We face a pensions crisis, our NHS is stretched and the care system is showing signs of cracking under the pressure.
Increasingly, the ageing population is also proving to be problematic legally.
Mental illnesses such as dementia can make it very difficult for individuals and their families to prove their capacity to make decisions, to act upon their wishes and to protect their assets.
The consequences can be absolutely heartbreaking and potentially, a travesty of justice.
Take a recent case as reported in the Daily Mail this month: Miss G, a 94-year-old spinster, wants to live in her own home with two carers she has chosen herself and pays for privately.
Her local council however, believes that these carers are making Miss G’s decisions for her and are “controlling her life.” They want to provide alternative carers, paid for by Miss G.
However Miss G argues that she was neglected by previous carers from the council and she wants social workers to stop “interfering” in her life. She even spoke to the media to raise awareness of her case and garner support.
Unfortunately the matter may be out of Miss G’s hands as a High Court Judge has ruled in the Court of Protection that she does not have the mental capacity to make decisions about her care, financial affairs, legal representation or where she lives.
The court even ruled that she does not have the mental capacity to speak to the press.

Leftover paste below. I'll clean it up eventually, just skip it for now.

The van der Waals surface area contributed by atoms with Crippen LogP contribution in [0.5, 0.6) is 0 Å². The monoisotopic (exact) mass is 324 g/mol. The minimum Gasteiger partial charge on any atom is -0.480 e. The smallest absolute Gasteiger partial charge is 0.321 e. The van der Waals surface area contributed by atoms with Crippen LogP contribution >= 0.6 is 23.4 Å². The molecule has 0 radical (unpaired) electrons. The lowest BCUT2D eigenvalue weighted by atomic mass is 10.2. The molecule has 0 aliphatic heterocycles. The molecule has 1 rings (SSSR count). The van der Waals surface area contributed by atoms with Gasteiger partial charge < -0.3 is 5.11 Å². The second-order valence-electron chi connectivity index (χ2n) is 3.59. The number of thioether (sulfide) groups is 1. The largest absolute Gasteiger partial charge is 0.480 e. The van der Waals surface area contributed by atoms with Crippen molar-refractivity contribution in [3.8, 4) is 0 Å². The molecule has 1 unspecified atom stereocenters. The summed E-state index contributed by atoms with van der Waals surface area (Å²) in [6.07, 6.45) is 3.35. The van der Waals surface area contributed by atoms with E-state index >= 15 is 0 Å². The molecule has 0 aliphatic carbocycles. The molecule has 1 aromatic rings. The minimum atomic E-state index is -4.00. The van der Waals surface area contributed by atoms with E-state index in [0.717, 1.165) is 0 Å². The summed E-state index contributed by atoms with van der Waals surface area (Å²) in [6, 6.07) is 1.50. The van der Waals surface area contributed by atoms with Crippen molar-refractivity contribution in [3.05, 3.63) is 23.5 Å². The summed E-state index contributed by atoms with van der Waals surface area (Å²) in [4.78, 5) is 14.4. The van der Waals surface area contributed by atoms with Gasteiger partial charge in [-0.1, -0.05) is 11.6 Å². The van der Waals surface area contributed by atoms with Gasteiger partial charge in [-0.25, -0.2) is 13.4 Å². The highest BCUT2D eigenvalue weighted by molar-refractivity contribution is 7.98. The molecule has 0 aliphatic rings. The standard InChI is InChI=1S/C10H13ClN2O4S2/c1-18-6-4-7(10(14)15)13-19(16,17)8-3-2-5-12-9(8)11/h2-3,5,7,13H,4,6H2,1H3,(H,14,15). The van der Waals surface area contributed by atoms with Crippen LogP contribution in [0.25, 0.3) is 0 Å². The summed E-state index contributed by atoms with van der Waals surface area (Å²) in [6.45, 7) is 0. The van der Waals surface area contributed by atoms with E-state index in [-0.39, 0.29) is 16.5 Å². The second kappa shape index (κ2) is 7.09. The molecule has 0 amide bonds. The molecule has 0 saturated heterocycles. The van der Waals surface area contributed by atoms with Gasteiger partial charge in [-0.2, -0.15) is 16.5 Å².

The law rightly requires due mental capacity to allow decision making in some financial and medical affairs in order to protect vulnerable people.
Whether or not Miss G is best protected by the council or by the carers that she has appointed herself, the matter will now be dealt with by outside parties. She no longer has a say.
How could this situation be avoided?
If Miss G had set up a Legal Power of Attorney when she was deemed be of sound mind, she could have selected a trusted person or people, perhaps even her current carers, to make decisions about her care and finances on her behalf should she lose mental capacity in her lifetime.
A valid Will and Estate Plan could also avoid the potential problem of unscrupulous individuals making claims on Miss G’s assets when she dies, thus reducing the risk of anyone trying to take advantage of her in order to profit from her £350,000 estate.
Unfortunately, awareness of the need for this sort of protection is alarmingly low.
Did you know that if you are sectioned for example, all of your assets are frozen by the Court of Protection? That includes any joint bank accounts, pensions, savings and property.
Without a Legal Power of Attorney, no-one has the automatic right to access any of these funds, including a spouse, adult children or other relatives.
A spouse may not be able to move or sell the house as a result. Some people even face a legal battle on a regular basis simply to keep up the mortgage re-payments that used to be systematically paid from a shared account.
The lesson from all this is to act now. As our population ages we need to take precautions to protect our rights and assets, whatever the future may hold. Don’t wait until it is too late.